DO YOU HAVE A BUSINESS IDEA THAT’S DISRUPTIVE?
The most culturally impactful and disruptive ideas re-frame how people think about and experience services, brands and products. They create new demand.
These ideas solve an existing consumer problem. They take a fresh perspective and offer a solution that is new, culturally in-tune and innovative.
I first stumbled upon Parlor – a new mini spa for men and women on Polk Street shortly after moving to San Francisco. While interviewing and getting to know Michelle Clark, the owner and Creative Director behind Parlor this idea of disruption and re-framing resonated with me.
In a little over three months since Parlor opened its doors, it has piqued the interest of the creative set in San Francisco. It has had no shortage of visits from bloggers, stylists, photographers and designers who were drawn to and as intrigued by the space as I was.
Even in its infancy, Parlor is casting a new light on the concept of a day spa. It challenges our assumptions of what they should look like, whom they are for, and how we use them.
Read on to learn more.
SO WHAT’S THE CULTURAL TRUTH THAT INSPIRED THIS CONCEPT?
The distinction between time for work and life is blurring. We work between living and live between working. Technology has accelerated this.
Culture demands that we use our time efficiently and effectively. As we strive to achieve this we will accept compromises on time but not on quality. Shorter moments of relaxation and time-out have become more pertinent and spontaneity is key to facilitating this.
And as the lines between work and life shift so too does the definition of success. It’s not about success at all costs. Being successful today means balancing it all: work, play and self-care. And it’s becoming as important for men as it is for women.
“I think people are highly aware of the corporate grind. But they are also highly aware that successful people balance it out and take care of themselves. Who do you know that is really successful doesn’t work out and that doesn’t take care of themselves?”
Despite Parlor’s tiny footprint (less than 1000sq ft.) the idea is big. The space stirs a curiosity in people and prompts a dialogue. Parlor offers a pared back spa menu at an accessible price point and with shorter treatment times. It’s aimed at both men and women and delivered in a contemporary and innovative space.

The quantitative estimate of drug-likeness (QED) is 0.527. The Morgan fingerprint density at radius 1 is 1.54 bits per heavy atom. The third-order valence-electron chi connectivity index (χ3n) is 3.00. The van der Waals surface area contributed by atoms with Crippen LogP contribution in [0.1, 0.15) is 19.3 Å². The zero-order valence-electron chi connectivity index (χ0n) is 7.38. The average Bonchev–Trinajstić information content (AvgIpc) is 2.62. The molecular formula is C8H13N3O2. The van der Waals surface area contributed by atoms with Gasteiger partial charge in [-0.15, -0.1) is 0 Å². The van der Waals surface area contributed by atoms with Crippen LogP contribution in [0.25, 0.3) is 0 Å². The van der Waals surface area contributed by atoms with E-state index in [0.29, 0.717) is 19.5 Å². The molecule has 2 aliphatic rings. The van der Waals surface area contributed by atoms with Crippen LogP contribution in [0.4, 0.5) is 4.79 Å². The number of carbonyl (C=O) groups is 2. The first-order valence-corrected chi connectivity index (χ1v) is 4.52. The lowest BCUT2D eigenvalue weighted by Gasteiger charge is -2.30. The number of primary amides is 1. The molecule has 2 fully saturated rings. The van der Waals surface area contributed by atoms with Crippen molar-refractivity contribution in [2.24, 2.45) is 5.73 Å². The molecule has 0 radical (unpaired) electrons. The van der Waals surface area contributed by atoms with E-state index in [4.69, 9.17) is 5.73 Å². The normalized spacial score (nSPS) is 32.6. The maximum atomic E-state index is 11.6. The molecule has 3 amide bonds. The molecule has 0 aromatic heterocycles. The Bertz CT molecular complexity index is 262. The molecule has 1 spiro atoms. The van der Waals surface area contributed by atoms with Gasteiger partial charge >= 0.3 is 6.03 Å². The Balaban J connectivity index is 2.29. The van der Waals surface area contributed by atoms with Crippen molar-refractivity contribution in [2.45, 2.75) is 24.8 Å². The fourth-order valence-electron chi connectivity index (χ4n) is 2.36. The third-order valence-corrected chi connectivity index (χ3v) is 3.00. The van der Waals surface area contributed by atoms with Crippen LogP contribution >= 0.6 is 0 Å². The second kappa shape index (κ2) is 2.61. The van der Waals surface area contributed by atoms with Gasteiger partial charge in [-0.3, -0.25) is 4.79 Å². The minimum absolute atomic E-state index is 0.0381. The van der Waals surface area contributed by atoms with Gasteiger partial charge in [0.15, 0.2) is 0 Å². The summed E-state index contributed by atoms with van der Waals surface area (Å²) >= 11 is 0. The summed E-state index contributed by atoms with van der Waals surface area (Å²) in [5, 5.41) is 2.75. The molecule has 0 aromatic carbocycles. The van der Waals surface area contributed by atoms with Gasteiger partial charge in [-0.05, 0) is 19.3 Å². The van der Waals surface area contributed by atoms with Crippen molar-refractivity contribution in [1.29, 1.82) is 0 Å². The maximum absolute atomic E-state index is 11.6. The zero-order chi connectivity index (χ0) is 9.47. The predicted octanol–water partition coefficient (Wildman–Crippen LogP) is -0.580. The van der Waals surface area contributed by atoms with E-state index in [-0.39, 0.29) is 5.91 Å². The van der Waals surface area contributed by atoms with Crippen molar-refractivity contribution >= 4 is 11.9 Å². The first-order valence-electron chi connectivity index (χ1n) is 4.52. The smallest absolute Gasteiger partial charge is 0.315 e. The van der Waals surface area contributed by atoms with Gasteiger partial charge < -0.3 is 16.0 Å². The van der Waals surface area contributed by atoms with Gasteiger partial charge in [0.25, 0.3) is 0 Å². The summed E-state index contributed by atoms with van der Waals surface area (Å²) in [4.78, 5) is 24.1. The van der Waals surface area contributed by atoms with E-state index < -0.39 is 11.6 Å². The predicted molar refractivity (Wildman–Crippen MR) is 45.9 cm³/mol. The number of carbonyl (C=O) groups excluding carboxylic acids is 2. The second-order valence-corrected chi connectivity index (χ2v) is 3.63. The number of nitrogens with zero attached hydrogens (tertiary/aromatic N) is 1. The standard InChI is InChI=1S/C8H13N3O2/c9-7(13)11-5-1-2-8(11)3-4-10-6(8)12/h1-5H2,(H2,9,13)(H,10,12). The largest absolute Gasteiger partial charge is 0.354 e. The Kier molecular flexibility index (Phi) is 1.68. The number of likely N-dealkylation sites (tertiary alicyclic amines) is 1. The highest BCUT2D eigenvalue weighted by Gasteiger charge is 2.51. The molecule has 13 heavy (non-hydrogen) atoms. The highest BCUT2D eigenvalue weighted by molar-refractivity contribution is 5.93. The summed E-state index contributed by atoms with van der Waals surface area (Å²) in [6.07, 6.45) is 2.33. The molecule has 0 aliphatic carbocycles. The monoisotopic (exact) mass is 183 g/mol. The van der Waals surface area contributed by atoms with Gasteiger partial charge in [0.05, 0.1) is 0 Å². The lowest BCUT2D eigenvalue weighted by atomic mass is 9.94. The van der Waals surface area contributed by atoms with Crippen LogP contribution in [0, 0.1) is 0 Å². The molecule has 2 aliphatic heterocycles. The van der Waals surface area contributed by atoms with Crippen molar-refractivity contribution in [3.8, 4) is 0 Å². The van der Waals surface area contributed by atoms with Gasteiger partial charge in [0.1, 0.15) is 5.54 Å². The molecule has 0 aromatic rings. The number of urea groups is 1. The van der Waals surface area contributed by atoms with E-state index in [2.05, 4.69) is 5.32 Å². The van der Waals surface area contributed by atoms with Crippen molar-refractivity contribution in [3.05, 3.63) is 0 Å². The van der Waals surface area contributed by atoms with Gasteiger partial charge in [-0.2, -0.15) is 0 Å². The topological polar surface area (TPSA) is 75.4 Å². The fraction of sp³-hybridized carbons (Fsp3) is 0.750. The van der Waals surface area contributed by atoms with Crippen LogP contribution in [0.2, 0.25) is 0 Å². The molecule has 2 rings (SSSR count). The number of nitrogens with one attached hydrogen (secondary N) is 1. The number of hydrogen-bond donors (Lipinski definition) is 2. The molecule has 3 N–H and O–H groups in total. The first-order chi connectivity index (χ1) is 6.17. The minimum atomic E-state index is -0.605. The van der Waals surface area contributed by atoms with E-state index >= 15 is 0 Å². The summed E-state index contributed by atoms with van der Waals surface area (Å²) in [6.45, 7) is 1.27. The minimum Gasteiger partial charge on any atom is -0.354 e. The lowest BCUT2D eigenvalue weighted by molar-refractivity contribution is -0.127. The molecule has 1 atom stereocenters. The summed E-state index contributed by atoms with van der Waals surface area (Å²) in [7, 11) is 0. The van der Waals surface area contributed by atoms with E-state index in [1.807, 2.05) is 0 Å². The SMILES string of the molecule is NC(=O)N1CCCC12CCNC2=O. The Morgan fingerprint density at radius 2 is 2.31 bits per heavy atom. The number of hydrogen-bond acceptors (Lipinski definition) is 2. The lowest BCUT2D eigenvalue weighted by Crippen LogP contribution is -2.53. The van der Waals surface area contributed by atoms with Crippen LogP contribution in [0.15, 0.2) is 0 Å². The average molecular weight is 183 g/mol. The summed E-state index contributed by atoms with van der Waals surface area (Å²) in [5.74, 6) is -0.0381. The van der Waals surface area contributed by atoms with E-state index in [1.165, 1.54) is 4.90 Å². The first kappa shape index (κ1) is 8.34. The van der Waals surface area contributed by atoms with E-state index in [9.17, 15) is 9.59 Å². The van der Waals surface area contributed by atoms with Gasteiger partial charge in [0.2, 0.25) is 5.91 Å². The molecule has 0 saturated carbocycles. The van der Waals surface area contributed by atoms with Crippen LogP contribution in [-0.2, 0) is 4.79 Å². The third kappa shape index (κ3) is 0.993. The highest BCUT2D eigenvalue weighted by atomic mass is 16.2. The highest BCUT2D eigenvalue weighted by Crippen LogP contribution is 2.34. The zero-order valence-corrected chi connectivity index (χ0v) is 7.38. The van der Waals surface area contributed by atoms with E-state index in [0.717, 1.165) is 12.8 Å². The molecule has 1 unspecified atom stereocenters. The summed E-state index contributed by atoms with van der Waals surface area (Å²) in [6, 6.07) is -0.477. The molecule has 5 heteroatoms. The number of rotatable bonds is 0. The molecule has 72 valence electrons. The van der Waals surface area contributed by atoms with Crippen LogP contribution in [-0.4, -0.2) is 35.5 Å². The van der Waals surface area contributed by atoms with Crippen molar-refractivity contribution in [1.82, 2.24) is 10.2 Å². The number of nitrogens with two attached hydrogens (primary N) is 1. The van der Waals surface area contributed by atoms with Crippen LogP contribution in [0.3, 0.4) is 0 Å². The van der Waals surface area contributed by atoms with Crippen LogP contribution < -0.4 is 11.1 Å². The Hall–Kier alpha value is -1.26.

“I felt that there was an opportunity to create an environment where people can enjoy more regular pulses of relaxation. Moments of self-care…and that mixed with being in an environment that is less serious than a Zen Spa and more a place that feels good to just stop and relax. So that’s how the name Parlor came to be because it’s sort of a meeting place. It’s a place to converse and talk and meet and take care. It’s anywhere from beauty parlor, to massage parlor to a parlor in a home that you stop for a moment.”
The atmosphere is more akin to a bar or café than a traditional day spa. The tone and tempo are set when you first walk inside. A cozy space greets you at the entrance, a fireplace, a pair of inviting chairs and the gentle flicker of light from a burning candle. It’s warm, inviting and familiar. A long marble bar dominates the room creating a social focal point in the narrow space. Warm wooden stools invite you to take a seat. The clean white tiles of the back bar, the warmth of reclaimed wool and soft gray and white tones create a calming and welcoming space. Michelle herself often mingles behind the bar. It doesn’t feel like a spa. The space was intentionally designed to be ambiguous – she wanted the environment to challenge the social norms and transcend gender.
Michelle describes it as a ‘social lounge’. It is a space designed to encourage both planned and spontaneous treatments – walk-ins are welcomed. The atmosphere is calm, the treatments short and complimentary beverages are offered. Relaxation can come from as easily from quiet contemplation in the massage chairs upstairs as it can from engaging with other clients while sitting at the nail bar.
From a commercial and marketing perspective, Parlor re-frames how we access relaxation and who it’s for. It offers it up in a way that is culturally relevant. By focusing her efforts on creating an environment that is contemporary and gender neutral Michelle is encouraging a whole new set of customers; men and those who don’t want to give up hours of their weekend for pampering. In doing so Parlor creates new demand. It’s a smart strategy for a new service in a saturated market place.